Every day, a multitude of factors impact on the price of electricity. Local weather variations will affect both electricity generation and demand for instance. Long term phenomena, such as global warming, will also have a significant influence. Geopolitical events, such as the war in Ukraine, may affect in parallel the price of commodities, which are key inputs in electricity generation, knowing that each country relies on a particular energy mix (nuclear, solar, hydro, gas, coal, etc). Moreover, each country may import/export electricity with its neighbors through dynamical markets, like in Europe. These various elements make quite complex the modelisation of electricy price in a given country.
The aim is to model the electricity price from weather, energy (commodities) and commercial data for two European countries - France and Germany. Let us stress that the problem here is to explain the electricity price with simultaneous variables and thus this is not a prediction problem.
More precisely, the goal of this challenge is to learn a model that outputs from these explanatory variables a good estimation for the daily price variation of electricity futures) contracts, in France and Germany. These contracts allow you to receive (or to deliver) a given amount of electricity at a specified price by the contract delivered at a specified time in the future (at the contract's maturity). Thus, futures contracts are financial instruments that give you some expected value on the future price of electricity under actual market conditions - here, we focus on short-term maturity contracts (24h). Let us stress that electricity future exchange is a dynamic market in Europe.
Regarding the explanatory variables, the participants are provided with daily data for each country which involve weather quantitative measurements (temperature, rain, wind), energetic production (commodity price changes), and electricity use (consumption, exchanges between the two countries, import-export with the rest of Europe).
The score function (metric) used is the Spearman's correlation between the participant's output and the actual daily price changes over the testing data set sample.
We provide three csv file data sets: training inputs X_train, training outputs Y_train, and test inputs X_test.
NB: The input data X_train and X_test represent the same explanatory variables but over two different time periods.
The columns ID in X_train et Y_train are identical, and the same holds true for the testing data. 1494 rows are available for the training data sets while 654 observations are used for the test data sets.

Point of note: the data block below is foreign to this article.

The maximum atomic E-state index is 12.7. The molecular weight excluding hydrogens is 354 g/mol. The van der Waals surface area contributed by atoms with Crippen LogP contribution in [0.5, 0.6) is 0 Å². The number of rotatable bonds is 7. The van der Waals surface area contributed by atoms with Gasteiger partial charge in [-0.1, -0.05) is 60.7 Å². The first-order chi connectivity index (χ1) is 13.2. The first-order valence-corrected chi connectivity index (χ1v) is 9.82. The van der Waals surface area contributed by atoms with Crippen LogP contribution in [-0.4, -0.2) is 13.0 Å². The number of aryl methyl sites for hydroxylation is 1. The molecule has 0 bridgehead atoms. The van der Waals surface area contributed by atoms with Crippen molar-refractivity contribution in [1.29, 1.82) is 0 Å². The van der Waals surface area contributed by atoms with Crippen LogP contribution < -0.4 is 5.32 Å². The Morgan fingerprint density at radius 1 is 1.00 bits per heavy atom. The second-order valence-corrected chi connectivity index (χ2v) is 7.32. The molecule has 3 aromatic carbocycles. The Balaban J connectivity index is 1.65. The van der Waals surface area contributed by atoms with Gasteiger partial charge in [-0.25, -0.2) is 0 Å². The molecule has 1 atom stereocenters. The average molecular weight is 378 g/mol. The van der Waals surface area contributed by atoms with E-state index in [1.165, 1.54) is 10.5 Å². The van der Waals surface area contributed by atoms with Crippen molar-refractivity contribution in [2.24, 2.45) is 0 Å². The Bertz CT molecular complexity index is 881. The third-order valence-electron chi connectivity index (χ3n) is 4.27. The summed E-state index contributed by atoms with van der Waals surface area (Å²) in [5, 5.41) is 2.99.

Input data sets comprise 35 columns:
ID: Unique row identifier, associated with a day (DAY_ID) and a country (COUNTRY),
DAY_ID: Day identifier - dates have been anonymized, but all data corresponding to a specific day is consistent,
COUNTRY: Country identifier - DE = Germany, FR = France,
and then contains daily commodity price variations,
energy production measures (daily, in the country x),
x_GAS: Natural gas,
x_COAL: Hard coal,
x_HYDRO: Hydro reservoir,
x_NUCLEAR: Daily nuclear production,
x_WINDPOW: Wind power,
and electricity use metrics (daily, in the country x),
x_CONSUMPTON: Total electricity consumption,
x_RESIDUAL_LOAD: Electricity consumption after using all renewable energies,
x_NET_IMPORT: Imported electricity from Europe,
x_NET_EXPORT: Exported electricity to Europe,
DE_FR_EXCHANGE: Total daily electricity exchange between Germany and France,
FR_DE_EXCHANGE: Total daily electricity exchange between France and Germany.
Output data sets are composed of two columns:
ID: Unique row identifier - corresponding to the input identifiers,
TARGET: Daily price variation for futures of 24H electricity baseload.
The solution files submitted by participants shall follow this output data set format, namely to contain two columns ID and TARGET, where the ID values correspond to those of the ID column of X_test. An example of submission file containing random predictions is provided - see also the notebook in the supplementary material section for the benchmark output.
The benchark for this challenge consists in a simple linear regression, after a light cleaning of the data: The missing (NaN) values are simply filled with 0's and the COUNTRY column is dropped - namely we use the same model for France and Germany.
The public score obtained with this benchmark is 15.86%. A notebook explaining the generation of the benchmark is available in the "supplementary files" section of the challenge website.
Files are accessible when logged in and registered to the challenge
The challenge provider
Qube Research & Technologies Group is a quantitative and systematic investment manager employing around 300 people with offices in Hong Kong, London, Mumbai, Paris and Singapore. We are a technology driven firm implementing a scientific approach to financial investment. QRT’s market presence is global and expands across the largest liquid electronic venues. The combination of data, research, technology and trading expertise has shaped our DNA and is at the heart of our innovation and development dynamic. The firm acts as an investment manager managing open-ended Funds used for management of third party capital.